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Will Iran fold like North Korea's Kim Jong-un?

If sanctions have tamed a nuclear North Korea, Trump and his administration may argue that the same outcome vis-à-vis Iran could very well be expected

In September 2017, under the leadership of Kim Jong-un, North Korea detonated a nuclear bomb that was almost seven times the size of the bomb that destroyed Hiroshima, Japan, in 1945.

Two months later, the North Koreans tested an intercontinental ballistic missile that, according to scientists, had more than enough range to reach Washington DC. Tension between Washington and Pyongyang was elevated to new heights.

Different theories

Against this backdrop, North Korea's spectacular conciliatory move, by announcing the halting of its nuclear and missile tests as of 21 April, caught the world of politics by surprise. The announcement was followed by Kim meeting with South Korea's president, Moon Jae-in. In the meeting, the leaders vowed "complete denuclearisation" of the Korean peninsula.

Several different theories have been offered as to why Kim suddenly decided to make such a move. The more plausible theory is that North Korea's escalation last year was calculated. According to this theory, Kim elevated tensions to force the Americans and the South Koreans to come to the negotiating table at a time when his country could negotiate from a position of strength.

Trump's intention of abandoning the deal and reinstating the sanctions is nothing short of an ultimate move toward regime change

This plan, albeit at a smaller scale, was exactly what Iran pursued between 2005 and 2015, when the nuclear negotiations leading to the Iran nuclear deal began.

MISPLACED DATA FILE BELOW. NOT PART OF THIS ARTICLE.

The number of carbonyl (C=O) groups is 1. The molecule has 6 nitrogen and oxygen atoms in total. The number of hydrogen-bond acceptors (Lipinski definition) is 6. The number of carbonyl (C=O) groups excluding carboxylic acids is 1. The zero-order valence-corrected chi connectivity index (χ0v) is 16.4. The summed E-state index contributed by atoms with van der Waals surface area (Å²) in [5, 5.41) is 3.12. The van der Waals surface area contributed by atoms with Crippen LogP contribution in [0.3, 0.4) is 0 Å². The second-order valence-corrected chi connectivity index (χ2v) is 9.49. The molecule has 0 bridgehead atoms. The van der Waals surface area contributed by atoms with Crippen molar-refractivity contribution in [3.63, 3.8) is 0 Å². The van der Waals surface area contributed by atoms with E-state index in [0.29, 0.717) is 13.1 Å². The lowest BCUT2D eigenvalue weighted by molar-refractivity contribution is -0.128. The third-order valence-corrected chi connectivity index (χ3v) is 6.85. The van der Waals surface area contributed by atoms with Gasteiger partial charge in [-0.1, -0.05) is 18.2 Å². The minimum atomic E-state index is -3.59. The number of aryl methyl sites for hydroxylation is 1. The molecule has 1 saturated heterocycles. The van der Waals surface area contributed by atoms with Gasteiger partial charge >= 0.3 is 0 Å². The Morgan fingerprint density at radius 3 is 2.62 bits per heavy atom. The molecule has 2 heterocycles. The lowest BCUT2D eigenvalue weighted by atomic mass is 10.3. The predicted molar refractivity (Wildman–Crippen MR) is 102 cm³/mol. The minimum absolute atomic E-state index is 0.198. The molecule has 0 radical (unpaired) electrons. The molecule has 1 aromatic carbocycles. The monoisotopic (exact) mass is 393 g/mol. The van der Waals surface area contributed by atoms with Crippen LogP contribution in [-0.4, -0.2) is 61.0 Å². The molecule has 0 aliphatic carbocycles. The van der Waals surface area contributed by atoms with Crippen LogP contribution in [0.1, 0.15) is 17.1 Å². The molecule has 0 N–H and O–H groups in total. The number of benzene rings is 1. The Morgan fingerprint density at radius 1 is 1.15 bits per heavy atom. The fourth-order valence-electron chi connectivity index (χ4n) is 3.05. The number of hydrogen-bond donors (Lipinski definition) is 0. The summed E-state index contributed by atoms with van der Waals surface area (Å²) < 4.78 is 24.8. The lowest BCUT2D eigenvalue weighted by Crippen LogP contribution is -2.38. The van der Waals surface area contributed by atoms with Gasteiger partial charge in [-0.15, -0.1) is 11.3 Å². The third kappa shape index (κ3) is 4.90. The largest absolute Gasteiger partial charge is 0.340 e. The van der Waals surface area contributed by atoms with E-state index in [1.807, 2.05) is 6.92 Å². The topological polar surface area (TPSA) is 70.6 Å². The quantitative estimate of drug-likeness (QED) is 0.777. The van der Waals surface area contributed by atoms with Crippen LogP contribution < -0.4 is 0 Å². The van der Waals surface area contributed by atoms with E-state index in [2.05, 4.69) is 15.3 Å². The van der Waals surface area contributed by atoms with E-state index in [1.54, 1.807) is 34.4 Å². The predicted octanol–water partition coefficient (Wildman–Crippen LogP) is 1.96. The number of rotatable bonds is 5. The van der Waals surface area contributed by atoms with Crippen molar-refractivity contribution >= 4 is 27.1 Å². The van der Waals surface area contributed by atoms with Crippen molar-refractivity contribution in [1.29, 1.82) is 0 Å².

In 2005, nuclear negotiations between Iran's team and the Europeans collapsed because Iran was informed that the US would not accept even one centrifuge spinning in Iran for uranium enrichment (highly enriched uranium is used for building atomic bombs). "Zero enrichment in Iran," the Iranians were told.

From 2005 to 2015, tensions between Iran and the US ran very high, as Iran expanded the number of its centrifuges from 164 to 19,000, increased the level of uranium enrichment from three percent purity to 20 percent (90 percent enrichment is necessary for a nuclear bomb), and built an additional underground enrichment facility under a mountain.

As with North Korea today, Iran was under immense pressure as a result of nuclear sanctions. In 2015, Iran accepted a deal to reduce the scale of its nuclear programme for 15 years while maintaining its enrichment programme in exchange for the easing of sanctions.

Regime change?

US President Donald Trump, among other issues that he has with Iran, argues that the "sunset clauses" in the Iran nuclear deal should be eliminated and restrictions on Iran's nuclear programme should become permanent. Otherwise, says Trump, after 15 years Iran would be able to move toward obtaining a nuclear bomb.